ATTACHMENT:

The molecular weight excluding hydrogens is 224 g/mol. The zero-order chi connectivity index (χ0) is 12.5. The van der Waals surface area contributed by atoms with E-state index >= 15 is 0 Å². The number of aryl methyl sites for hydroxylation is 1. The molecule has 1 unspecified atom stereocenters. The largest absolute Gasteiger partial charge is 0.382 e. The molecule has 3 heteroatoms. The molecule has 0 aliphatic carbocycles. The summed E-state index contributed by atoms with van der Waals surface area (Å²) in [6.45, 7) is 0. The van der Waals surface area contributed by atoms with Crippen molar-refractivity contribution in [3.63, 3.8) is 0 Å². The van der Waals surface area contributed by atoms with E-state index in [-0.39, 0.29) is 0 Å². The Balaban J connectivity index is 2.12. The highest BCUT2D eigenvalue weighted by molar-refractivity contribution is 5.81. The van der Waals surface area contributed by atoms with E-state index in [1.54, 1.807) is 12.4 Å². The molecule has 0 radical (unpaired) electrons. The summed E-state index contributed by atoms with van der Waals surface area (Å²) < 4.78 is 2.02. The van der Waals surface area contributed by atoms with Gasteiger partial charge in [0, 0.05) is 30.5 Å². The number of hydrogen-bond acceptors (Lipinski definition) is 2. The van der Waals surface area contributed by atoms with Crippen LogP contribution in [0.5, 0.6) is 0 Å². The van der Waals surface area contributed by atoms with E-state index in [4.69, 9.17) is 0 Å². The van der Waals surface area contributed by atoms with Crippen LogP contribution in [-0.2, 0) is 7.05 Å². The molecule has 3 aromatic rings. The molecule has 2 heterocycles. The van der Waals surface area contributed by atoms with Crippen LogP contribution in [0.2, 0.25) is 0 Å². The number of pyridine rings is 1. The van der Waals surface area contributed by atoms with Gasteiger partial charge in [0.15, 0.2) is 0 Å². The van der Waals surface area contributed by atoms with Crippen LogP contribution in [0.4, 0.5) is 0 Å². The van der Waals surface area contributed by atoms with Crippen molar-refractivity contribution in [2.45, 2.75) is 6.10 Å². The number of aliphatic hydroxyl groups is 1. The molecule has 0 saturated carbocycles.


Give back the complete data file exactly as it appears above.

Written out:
The molecular weight excluding hydrogens is 224 g/mol. The zero-order chi connectivity index (χ0) is 12.5. The van der Waals surface area contributed by atoms with E-state index >= 15 is 0 Å². The number of aryl methyl sites for hydroxylation is 1. The molecule has 1 unspecified atom stereocenters. The largest absolute Gasteiger partial charge is 0.382 e. The molecule has 3 heteroatoms. The molecule has 0 aliphatic carbocycles. The summed E-state index contributed by atoms with van der Waals surface area (Å²) in [6.45, 7) is 0. The van der Waals surface area contributed by atoms with Crippen molar-refractivity contribution in [3.63, 3.8) is 0 Å². The van der Waals surface area contributed by atoms with E-state index in [-0.39, 0.29) is 0 Å². The Balaban J connectivity index is 2.12. The highest BCUT2D eigenvalue weighted by molar-refractivity contribution is 5.81. The van der Waals surface area contributed by atoms with E-state index in [1.54, 1.807) is 12.4 Å². The molecule has 0 radical (unpaired) electrons. The summed E-state index contributed by atoms with van der Waals surface area (Å²) < 4.78 is 2.02. The van der Waals surface area contributed by atoms with Gasteiger partial charge in [0, 0.05) is 30.5 Å². The number of hydrogen-bond acceptors (Lipinski definition) is 2. The van der Waals surface area contributed by atoms with Crippen LogP contribution in [0.5, 0.6) is 0 Å². The van der Waals surface area contributed by atoms with E-state index in [4.69, 9.17) is 0 Å². The van der Waals surface area contributed by atoms with Crippen LogP contribution in [-0.2, 0) is 7.05 Å². The molecule has 3 aromatic rings. The molecule has 2 heterocycles. The van der Waals surface area contributed by atoms with Crippen LogP contribution in [0.2, 0.25) is 0 Å². The number of pyridine rings is 1. The van der Waals surface area contributed by atoms with Gasteiger partial charge in [0.15, 0.2) is 0 Å². The van der Waals surface area contributed by atoms with Crippen LogP contribution in [0.4, 0.5) is 0 Å². The van der Waals surface area contributed by atoms with Crippen molar-refractivity contribution in [2.45, 2.75) is 6.10 Å². The number of aliphatic hydroxyl groups is 1. The molecule has 0 saturated carbocycles.